South Africa: Stowaways at ports - renewed warning


Published: 24 February 2015

Stowaways continue to present a serious risk for vessels calling at African ports. Many migrants seek to transit through South Africa and try to board ships calling at South African ports. Recent changes to local procedure will mean owners need to continue to proceed prudently and take steps to mitigate this risk.

Is someone on board? Lifeboats and ribs are a key place to check for stowaways (Source: Skuld)


Members calling at African ports will be familiar with the risk of stowaways seeking to gain access to vessels in the hope that they will be taken to Europe or North America. Many members will probably have had at least one experience of unauthorised persons seeking to gain access to their ship.

The dynamic and motivation for this situation remain unchanged, with migrants and possible asylum seekers still trying to reach new shores by way of commercial vessels. As such this risk persists, and members need to maintain their diligent approach to ship side security (and that is necessary for ISPS compliance in any event).

Recently Cape Town has adopted an approach to "classifying" such persons which is similar to that already practised in Durban.

This approach means that if an unauthorised person is found on board a vessel, then they will be classed as a "stowaway" rather than a "trespasser".

That is a significant difference.

If a person is found and declared to be a stowaway, then the vessel will be held responsible for the cost and liabilities of the disembarkation and repatriation of that person. On average it can cost USD17,000 to repatriate a person from South Africa back to Tanzania, where a lot of the people involved come from.

A vessel would have to prove that the person involved actually came on board at a South African port in order to have them classified as a "trespasser", in which case the vessel may not be held responsible for the follow on costs.

The Association's correspondents advise that the burden of proof can be very high in practice, as the authorities treat the stowaway's own statements with a high degree of suspicion about their origin and board of the ship.

Port of Cape Town (Source: P&I Associates)

Risk management

Given this development, the best and perhaps only line of defence is the vessel's gangway when at port in South Africa.

That means strict control of all persons coming on board, with production of a valid access permit.

The rule must be: no permit - no access.

Where situations are chaotic and / or many persons are seeking access at the same time, the master of the vessel needs to prioritise the safety of the vessel and her crew, as well ensure ISPS compliance is adhered to in practice.

If that means slowing things down or even calling a halt, then the master should do so. Absent particular charterparty provisions, such a step would not mean the vessel would be off-hire because of a step taken by the master to ensure the continued safety of the vessel and her crew.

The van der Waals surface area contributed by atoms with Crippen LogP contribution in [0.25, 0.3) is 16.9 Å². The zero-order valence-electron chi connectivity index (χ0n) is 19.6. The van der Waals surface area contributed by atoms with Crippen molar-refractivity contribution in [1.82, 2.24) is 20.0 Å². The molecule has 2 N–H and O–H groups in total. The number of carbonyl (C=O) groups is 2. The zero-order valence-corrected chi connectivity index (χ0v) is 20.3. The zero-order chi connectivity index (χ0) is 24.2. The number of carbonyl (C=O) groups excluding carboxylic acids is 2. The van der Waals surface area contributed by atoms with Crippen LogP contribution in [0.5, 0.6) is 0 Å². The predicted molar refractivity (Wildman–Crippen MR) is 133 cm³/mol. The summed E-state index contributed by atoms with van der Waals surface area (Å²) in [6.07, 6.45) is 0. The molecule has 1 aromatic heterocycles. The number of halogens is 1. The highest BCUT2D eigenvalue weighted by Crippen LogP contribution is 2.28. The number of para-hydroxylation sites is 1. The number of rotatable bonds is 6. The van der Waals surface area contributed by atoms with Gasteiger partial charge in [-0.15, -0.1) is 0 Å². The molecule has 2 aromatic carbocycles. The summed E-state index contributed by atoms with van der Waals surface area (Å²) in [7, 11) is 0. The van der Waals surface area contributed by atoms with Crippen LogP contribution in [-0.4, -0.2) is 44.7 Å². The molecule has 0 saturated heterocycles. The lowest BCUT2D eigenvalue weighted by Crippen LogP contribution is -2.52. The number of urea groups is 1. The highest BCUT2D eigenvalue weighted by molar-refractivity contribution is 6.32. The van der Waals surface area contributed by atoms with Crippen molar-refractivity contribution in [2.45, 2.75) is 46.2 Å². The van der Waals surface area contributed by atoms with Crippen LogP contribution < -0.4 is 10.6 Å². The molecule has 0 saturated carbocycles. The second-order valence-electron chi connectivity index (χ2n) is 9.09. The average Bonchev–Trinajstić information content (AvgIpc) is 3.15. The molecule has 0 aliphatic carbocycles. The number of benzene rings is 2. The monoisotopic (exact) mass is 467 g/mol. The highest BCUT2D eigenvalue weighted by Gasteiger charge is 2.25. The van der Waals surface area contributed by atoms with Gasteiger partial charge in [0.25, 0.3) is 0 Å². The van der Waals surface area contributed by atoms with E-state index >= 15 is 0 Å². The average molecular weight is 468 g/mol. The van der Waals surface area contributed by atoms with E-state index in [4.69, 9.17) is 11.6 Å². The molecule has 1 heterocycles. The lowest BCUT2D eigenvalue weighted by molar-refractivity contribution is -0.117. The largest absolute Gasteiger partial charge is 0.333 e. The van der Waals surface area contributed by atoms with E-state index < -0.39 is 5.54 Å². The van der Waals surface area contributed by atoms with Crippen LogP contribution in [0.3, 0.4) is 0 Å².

Vessel's gangway - crew setting up to receive visitors at anchorage (Source: Skuld member)

Hot tip: the Association's correspondents have found that in many cases stowaways gained access to a vessel by simply walking up a gangway unchallenged or blending in to stevedore gangs.

Members would be prudent to undertake the following further steps in order to manage the risks of this issue:

  • ensure there is advance understanding on the part of chartering and operations teams about the particular risks of any upcoming fixture or voyage
  • charterparty terms should be clear about responsibility for cargo operations, stevedores and stowaways
  • vessel's officers and crews should be briefed in advance about specific issues in respect to any given port of call
  • ISPS compliance should be demonstrated in practice, and drills and exercise properly recorded in the vessel's logs
  • latest information about port conditions should be sought in advance from local shipping agents
  • the Ship Security Officer (SSO) should assess the situation and prepare the vessel in light of such updates
  • vessel access control, in particular gangway checks should be planned and discussed with the crew in advance
  • particular attention should be paid to the likely number and purpose of visitors and workers that may come to the vessel
  • during time at anchorage and at berth, regular checks should be made against the presence of unauthorised persons on board
  • prior to departure a further search should be undertaken
  • if possible and available, a security company with search dogs should be used to check the vessel (but please keep in mind the sensitivities of any muslim seafarers on board)

If at any time there is concern, or should any attempt be witnessed of unauthorised persons seeking to come on board, then the master should make urgent contact with the Association's correspondents for further assistance.

If stowaways and trespassers are found, both correspondent and club should be contacted urgently.

Example of a Transnet ID card (Source: P&I Associates)

Further reading

The Association has published guidance and advisories on the issue of stowaways.

Members are also recommended to review the Association's ISPS advice, including the comprehensive guide.

For vessel specific enquiries, members are asked to contact their usual Skuld business unit.

The Association is grateful to correspondents P&I Associates for their assistance with this update.